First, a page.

Misconceptions and superstitious beliefs are pervasive in the human psyche. Since the advent of technology, mankind has struggled with the unknowable. It is never easy to adjust to advances.
We are now more than happy to welcome a novel sort of printer or a cozy touchscreen notebook into our workplaces. However, businesses used to delay the adoption of new technologies in their fields for a very long time.
Some of the myths we heard a few years ago still hold true in our minds. The misconceptions people have about contemporary equipment will astound you. Let’s start by correcting some of the most prevalent myths about technology.
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1. Higher megapixel cameras can produce better images.
Let’s start debunking misconceptions by dispelling the most widespread misconception about picture quality: A camera with more megapixels is a better camera. We end up purchasing an expensive camera or phone as a result of this misperception.
The sharpness of a photo and the type of lens are what really count. Instead of believing the “megapixel Myth,” try to learn how cameras operate.
2. Better service is indicated by more bars on your mobile device.
Because we believe we are receiving better service, having more bars on our cell phones makes us pleased. Even if you have your wifi connection at its highest setting, you may still only receive spotty or no service.
The reason for this is that everyone in the office may be utilizing the connection. The signal strength is shown by the bars on your phone, not the level of service.
In current businesses, wireless infrastructure is becoming more and more common. Every industrial process uses wireless services, and excessive service utilization can be an issue. Ensure that the best services are used when building your wireless infrastructure.
3. Macs are virus-free but Windows is rife with them
The fact that 80–85% of computer users prefer Windows over Mac is the real reason why Mac is not frequently the target of hacker assaults. Because Windows is used by the majority of organizations, hackers are more focused on attacking it.
Both systems must be safeguarded in either case. especially in regard to any critical corporate information that your company may own. You should speak with a specialist who offers both physical and network security for this and other security-related concerns.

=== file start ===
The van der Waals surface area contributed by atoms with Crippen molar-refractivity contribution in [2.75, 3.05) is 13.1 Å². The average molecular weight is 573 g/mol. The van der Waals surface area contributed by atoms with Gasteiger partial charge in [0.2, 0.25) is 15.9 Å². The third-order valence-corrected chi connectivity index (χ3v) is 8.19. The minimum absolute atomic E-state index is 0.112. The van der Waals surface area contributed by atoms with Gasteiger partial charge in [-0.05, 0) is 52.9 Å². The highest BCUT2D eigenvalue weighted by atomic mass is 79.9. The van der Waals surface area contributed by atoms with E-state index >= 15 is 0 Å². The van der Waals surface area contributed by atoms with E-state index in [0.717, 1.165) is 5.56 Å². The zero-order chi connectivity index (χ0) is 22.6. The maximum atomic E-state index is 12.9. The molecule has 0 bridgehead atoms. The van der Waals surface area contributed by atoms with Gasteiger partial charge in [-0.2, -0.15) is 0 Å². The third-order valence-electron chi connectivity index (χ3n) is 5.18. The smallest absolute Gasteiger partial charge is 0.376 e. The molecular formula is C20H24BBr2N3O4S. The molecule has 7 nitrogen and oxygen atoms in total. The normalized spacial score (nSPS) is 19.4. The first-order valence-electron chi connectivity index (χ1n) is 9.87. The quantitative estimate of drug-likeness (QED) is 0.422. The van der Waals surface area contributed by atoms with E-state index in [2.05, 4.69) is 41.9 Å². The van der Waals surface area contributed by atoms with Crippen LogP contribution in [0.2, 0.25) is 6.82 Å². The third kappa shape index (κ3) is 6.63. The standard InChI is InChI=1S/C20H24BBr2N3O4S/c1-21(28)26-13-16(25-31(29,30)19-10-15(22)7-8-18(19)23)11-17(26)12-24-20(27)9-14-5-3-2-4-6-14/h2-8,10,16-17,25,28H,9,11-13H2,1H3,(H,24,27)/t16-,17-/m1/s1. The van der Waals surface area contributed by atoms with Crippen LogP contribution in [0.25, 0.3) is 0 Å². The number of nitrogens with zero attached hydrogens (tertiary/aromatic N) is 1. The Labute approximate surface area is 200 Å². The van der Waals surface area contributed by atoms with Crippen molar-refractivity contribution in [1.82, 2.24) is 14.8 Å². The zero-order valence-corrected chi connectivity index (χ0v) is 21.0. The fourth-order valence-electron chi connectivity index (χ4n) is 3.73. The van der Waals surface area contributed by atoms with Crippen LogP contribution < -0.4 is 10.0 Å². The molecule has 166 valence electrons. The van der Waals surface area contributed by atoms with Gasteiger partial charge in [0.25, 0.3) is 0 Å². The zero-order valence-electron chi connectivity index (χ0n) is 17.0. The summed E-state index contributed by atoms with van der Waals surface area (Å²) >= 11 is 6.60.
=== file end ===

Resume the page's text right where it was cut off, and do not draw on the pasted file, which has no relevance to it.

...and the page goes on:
4. Your online activity is kept private and anonymous with private/incognito surfing.
Most people would want to think that this is a myth. If you want to keep your browser history secret from a family member or coworker, using incognito mode can help.
Don’t think that using the website incognito will make your actions disappear. You can still be tracked by your Internet service provider and the website administrator.
5. Your phone’s battery will be destroyed if you leave it plugged in.
We grew up being aware that leaving your phone plugged in can reduce the battery’s lifespan. Lithium Ion and Lithium Polymer are the materials used nowadays to make batteries. There is no danger of the battery being damaged, even if it is advisable to unplug your phone when it hits 100%.
6. Cell phones cause cancer
Cell phones are thought to cause cancer since electromagnetic radiation from them is well known to emit. Only a slight increase in heat can be uncomfortable from this radiation.
The underdeveloped child’s brain continues to worry parents. Studies demonstrate that there is absolutely no risk associated with using a cell phone, yet the spike in cancer rates has appeared to worry consumers.
These are the technology-related myths that are seen the most frequently. More study and awareness are still needed for some. These are the first measures you can take to educate yourself about technologically false information.
When selecting the best services for your company’s technical development, it’s wise to put your trust in the experts.
Also read: What is Cloud computing and Edge computing?